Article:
These principles are a guide and should not be confused with leadership characteristics. The ‘Civilian’ equivalent is unsurprisingly very similar. In one well-regarded version, they are as follows:

  1. Know yourself and seek self-improvement
  2. Be technically proficient
  3. Seek and take responsibility
  4. Make sound decisions
  5. Set the example
  6. Know your people
  7. Keep people informed, provide direction
  8. be Accountable
  9. Supervise; and
  10. Train and develop your people

Instant Team Building – by: Brad Sugars

So…which of these military/civilian principles is the most relevant and/or important to the contemporary Senior NCO and WO? Admittedly, as I pondered this idea, I rocked back in my chair and processed the list. Forced to evaluate my own leadership principles, I contemplated examples of when I demonstrated these—behaving as I thought one ought —could I put a value on each one? I suspect you might be doing the same.

What did you come up with? Some principles resonate more with me than others, like: lead by example, develop the potential of your subordinates, know and care for your subordinates (does not mean making popular decisions) and be proficient. However, like me, I think you would agree we must demonstrate all of them. These 10 principles are the pillars of good leadership and are universally accepted. They are as relevant today as they would have been when the Triarii stood stoically in the rear rank centuries ago.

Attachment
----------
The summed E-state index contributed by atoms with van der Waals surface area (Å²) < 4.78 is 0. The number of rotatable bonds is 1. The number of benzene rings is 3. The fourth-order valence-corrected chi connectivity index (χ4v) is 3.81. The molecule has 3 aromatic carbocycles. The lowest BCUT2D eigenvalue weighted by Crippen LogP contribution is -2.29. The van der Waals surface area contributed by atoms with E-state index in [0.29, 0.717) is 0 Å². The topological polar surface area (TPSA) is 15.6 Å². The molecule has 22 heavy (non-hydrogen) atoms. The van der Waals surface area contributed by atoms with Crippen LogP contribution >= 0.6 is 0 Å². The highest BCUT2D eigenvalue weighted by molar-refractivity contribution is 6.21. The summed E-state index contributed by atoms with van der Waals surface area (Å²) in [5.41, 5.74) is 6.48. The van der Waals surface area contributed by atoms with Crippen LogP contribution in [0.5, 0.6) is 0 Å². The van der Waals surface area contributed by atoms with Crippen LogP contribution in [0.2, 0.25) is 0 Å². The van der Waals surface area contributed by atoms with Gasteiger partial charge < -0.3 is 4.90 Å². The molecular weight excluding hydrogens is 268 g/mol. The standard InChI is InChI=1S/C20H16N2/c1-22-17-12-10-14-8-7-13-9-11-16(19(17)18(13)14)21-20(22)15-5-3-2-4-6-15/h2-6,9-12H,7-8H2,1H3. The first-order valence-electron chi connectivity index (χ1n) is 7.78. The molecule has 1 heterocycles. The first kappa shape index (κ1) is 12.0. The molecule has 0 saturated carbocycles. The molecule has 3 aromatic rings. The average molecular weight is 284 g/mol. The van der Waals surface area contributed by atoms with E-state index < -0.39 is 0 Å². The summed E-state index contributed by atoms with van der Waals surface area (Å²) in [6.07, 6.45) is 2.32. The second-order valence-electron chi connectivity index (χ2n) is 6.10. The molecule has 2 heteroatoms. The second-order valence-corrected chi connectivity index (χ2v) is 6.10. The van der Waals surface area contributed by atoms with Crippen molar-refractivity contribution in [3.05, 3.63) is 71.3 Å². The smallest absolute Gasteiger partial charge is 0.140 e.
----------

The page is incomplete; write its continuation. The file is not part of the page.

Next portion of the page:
These principles go a long way to ensuring senior soldiers are worthy of the honour befallen to them by replicating the legacy forged by the Roman Triarii. As I mentioned earlier, these do not necessarily form the character of a leader, but as you would have gathered, they are closely aligned.

Conclusion

Australians have high expectations of our soldiers. Soldiers deserve Senior NCO and WO that are the best representation of these expectations. Further, it is assumed that whilst deployed on operations, everyone is able to fight (fire and move) without being a liability, requiring both physical and mental resilience. Who best to set this example; to display the will to win; to show the exemplar of what ‘right’ looks like.

Like the Triarii, our Senior NCO and WO should be the last line of defence, the steadfast and true leader who holds the team together when chaos might otherwise reign. This means they must be mentally and physically fit; they should personify principles of leadership, and demonstrate a dedication to improving their leadership character.